Democratic party of Maine, in June, 1849 : Resowed, By the Senate and Assembly of the State of Resolved, That the institution of human Slavery is at Wiscousin, that the introduction of Slavery into this variance with the theory of our government, abhorrent country is to be deeply deplored; that its extension to the common sentiments of mankind, and fraught with ought to be prohibited by every constitutional barrier danger to all who come within the sphere of its influence, within the power of Congress ; that in the admission of that the Federal Government possesses adequate power new territory into the Union, there ought to be an in- to inhibit its existence in the Territories of the Union; hibitory provision against its introduction, unless clearly and that we enjoin upon our Senators and Representaand unequivocally admitted by the Constitution—inas- tives in Congress to make every exertion and employ all much as in all cases of doubtful construction, the Rights their influence to procure the passage of a law forever of Man and the cause of Liberty ought to prevail. excluding Slavery from the Territories of California and

Resolved, That our Senators in Congress be, and they New-Mexico. are hereby, instructed, and our Representatives are re

DELAWARE FOR FREE TERRITORY. quested, to use their influence to insert into the organic act for the government of any new territory already The following preamble and resolution wore acquired or he eafter to be acquired, that is now free, an adopted by the Legislature of Delaware in ordinance forever p.ohibiting the Slavery or involuntary servitude into said territory ex- / 1847 :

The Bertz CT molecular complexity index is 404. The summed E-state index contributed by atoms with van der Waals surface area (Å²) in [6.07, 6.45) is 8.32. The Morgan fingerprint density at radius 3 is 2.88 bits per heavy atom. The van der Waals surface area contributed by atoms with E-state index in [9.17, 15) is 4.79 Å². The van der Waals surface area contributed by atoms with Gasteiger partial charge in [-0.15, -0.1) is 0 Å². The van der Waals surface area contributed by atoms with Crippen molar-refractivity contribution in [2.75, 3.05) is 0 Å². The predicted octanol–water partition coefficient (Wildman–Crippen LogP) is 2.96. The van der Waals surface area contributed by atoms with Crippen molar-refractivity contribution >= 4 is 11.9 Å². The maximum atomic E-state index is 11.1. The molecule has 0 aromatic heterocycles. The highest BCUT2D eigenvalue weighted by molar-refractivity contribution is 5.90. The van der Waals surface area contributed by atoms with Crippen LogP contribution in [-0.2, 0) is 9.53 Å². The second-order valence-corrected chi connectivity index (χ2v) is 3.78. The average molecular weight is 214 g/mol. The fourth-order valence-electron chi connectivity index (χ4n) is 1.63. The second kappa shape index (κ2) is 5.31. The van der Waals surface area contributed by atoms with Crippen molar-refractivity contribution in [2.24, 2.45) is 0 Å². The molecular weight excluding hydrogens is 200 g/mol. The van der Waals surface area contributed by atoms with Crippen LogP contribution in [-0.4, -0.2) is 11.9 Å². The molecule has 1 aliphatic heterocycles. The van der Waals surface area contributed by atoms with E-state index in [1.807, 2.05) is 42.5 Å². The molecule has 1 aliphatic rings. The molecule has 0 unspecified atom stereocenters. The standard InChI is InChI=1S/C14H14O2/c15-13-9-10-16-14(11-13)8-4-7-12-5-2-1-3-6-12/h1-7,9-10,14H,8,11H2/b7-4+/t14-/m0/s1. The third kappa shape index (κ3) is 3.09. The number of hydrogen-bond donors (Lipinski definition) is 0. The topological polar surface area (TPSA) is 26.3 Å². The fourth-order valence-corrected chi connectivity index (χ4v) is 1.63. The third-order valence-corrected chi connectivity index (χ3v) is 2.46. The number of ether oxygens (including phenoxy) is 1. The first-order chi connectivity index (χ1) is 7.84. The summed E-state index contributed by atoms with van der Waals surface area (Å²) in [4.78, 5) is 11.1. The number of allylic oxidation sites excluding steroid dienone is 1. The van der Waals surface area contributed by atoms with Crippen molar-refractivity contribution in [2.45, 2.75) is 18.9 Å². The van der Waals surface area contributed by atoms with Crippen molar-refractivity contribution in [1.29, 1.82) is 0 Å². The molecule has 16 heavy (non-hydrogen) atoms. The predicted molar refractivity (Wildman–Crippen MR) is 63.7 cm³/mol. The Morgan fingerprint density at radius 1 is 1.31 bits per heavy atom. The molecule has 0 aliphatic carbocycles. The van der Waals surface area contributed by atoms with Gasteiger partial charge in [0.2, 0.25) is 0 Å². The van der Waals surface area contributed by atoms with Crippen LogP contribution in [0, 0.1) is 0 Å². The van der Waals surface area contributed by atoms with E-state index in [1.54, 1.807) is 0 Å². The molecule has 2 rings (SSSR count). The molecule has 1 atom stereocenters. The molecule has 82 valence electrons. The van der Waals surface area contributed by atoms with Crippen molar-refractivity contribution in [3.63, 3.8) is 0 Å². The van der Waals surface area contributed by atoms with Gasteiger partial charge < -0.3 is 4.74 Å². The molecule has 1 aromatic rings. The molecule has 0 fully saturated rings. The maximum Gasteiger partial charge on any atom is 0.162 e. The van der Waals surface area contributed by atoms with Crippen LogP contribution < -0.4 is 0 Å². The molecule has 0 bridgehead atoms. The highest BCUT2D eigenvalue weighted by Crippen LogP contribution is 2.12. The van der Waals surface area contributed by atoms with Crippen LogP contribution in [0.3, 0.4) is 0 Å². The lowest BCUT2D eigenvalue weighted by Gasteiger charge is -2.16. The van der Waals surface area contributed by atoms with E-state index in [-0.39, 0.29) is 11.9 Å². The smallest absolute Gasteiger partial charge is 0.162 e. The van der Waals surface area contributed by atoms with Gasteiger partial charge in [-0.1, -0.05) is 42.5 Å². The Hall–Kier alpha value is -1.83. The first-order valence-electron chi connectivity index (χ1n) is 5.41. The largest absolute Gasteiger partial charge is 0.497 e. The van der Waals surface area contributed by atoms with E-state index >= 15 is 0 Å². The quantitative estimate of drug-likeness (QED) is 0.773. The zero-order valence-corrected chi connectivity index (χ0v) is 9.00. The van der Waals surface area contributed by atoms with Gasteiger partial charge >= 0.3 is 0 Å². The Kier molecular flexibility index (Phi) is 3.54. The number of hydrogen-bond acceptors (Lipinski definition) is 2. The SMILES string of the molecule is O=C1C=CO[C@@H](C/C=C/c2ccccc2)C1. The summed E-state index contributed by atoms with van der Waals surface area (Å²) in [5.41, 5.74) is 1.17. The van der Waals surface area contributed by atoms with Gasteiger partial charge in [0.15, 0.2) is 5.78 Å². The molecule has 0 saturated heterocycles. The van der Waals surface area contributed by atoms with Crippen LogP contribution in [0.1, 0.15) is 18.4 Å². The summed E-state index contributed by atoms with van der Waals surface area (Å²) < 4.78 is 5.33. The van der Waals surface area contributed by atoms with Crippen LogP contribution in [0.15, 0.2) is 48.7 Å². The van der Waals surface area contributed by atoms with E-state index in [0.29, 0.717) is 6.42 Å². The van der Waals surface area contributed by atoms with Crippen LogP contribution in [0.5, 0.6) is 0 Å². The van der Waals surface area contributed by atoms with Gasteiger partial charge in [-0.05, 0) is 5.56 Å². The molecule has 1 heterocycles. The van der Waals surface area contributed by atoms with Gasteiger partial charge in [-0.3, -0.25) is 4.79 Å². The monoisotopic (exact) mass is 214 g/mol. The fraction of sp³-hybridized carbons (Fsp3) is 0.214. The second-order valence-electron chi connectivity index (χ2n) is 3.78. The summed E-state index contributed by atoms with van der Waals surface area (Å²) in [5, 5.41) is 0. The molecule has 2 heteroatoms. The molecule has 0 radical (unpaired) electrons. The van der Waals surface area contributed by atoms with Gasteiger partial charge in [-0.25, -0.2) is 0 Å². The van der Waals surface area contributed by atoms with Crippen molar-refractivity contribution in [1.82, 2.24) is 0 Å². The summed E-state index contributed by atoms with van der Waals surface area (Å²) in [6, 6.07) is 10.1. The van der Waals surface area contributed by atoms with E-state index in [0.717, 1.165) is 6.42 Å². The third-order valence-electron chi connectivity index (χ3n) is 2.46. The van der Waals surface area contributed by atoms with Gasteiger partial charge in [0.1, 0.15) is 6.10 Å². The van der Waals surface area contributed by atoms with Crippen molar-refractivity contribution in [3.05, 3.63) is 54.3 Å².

THE

WHIGS OF

Whereas, A crisis has arrived in the public affairs of MR. WEBSTER AGAINST SLAVERY EXTENSION the Nation, which requires the free and full expression of the peop'e, through their legal representatives; and In the United States Senate, in Aug., 1848, Whereas, the United States is at war with the Republic, Mr. Webster, in speaking on the bill to organize of Mexico, occasioned by the Annexation of Texas, with a view to the addition of Slave Territory to our country, the Territory of Oregon with a clause prohibit and the extending of Slave power in our Union; and ing Slavery, said: Whereas, In the opinion of the General Asseinbly, such acquisitions are hostile to the spirit of our Free Iusti. The question now is, whether it is not competent te tutions, and contrary to sound morality; therefore be it